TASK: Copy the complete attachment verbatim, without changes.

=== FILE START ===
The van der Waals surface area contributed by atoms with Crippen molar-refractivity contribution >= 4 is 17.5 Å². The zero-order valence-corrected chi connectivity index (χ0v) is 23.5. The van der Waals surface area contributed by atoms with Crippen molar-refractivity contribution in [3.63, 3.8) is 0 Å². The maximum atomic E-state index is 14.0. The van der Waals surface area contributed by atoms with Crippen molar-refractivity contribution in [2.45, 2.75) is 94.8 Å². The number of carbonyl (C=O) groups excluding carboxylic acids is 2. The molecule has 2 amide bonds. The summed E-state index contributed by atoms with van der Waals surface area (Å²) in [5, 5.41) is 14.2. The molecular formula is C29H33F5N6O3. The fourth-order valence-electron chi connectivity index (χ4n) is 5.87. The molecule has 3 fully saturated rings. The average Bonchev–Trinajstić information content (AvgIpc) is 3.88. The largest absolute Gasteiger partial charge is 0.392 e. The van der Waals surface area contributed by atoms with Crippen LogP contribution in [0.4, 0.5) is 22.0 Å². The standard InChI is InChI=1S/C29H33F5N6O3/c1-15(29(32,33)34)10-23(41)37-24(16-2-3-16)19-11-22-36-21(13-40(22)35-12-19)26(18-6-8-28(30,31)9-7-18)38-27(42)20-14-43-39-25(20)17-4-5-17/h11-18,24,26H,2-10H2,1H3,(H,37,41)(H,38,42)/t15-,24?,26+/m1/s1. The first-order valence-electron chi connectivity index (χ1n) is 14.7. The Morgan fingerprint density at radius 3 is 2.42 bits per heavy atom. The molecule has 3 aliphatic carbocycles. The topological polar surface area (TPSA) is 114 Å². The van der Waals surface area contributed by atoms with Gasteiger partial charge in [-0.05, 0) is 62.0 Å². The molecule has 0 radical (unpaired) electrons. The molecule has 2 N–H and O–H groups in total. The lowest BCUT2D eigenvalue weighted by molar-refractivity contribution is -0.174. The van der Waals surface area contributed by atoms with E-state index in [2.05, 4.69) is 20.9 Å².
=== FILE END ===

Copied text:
The van der Waals surface area contributed by atoms with Crippen molar-refractivity contribution >= 4 is 17.5 Å². The zero-order valence-corrected chi connectivity index (χ0v) is 23.5. The van der Waals surface area contributed by atoms with Crippen molar-refractivity contribution in [3.63, 3.8) is 0 Å². The maximum atomic E-state index is 14.0. The van der Waals surface area contributed by atoms with Crippen molar-refractivity contribution in [2.45, 2.75) is 94.8 Å². The number of carbonyl (C=O) groups excluding carboxylic acids is 2. The molecule has 2 amide bonds. The summed E-state index contributed by atoms with van der Waals surface area (Å²) in [5, 5.41) is 14.2. The molecular formula is C29H33F5N6O3. The fourth-order valence-electron chi connectivity index (χ4n) is 5.87. The molecule has 3 fully saturated rings. The average Bonchev–Trinajstić information content (AvgIpc) is 3.88. The largest absolute Gasteiger partial charge is 0.392 e. The van der Waals surface area contributed by atoms with Crippen LogP contribution in [0.4, 0.5) is 22.0 Å². The standard InChI is InChI=1S/C29H33F5N6O3/c1-15(29(32,33)34)10-23(41)37-24(16-2-3-16)19-11-22-36-21(13-40(22)35-12-19)26(18-6-8-28(30,31)9-7-18)38-27(42)20-14-43-39-25(20)17-4-5-17/h11-18,24,26H,2-10H2,1H3,(H,37,41)(H,38,42)/t15-,24?,26+/m1/s1. The first-order valence-electron chi connectivity index (χ1n) is 14.7. The Morgan fingerprint density at radius 3 is 2.42 bits per heavy atom. The molecule has 3 aliphatic carbocycles. The topological polar surface area (TPSA) is 114 Å². The van der Waals surface area contributed by atoms with Gasteiger partial charge in [-0.05, 0) is 62.0 Å². The molecule has 0 radical (unpaired) electrons. The molecule has 2 N–H and O–H groups in total. The lowest BCUT2D eigenvalue weighted by molar-refractivity contribution is -0.174. The van der Waals surface area contributed by atoms with E-state index in [2.05, 4.69) is 20.9 Å².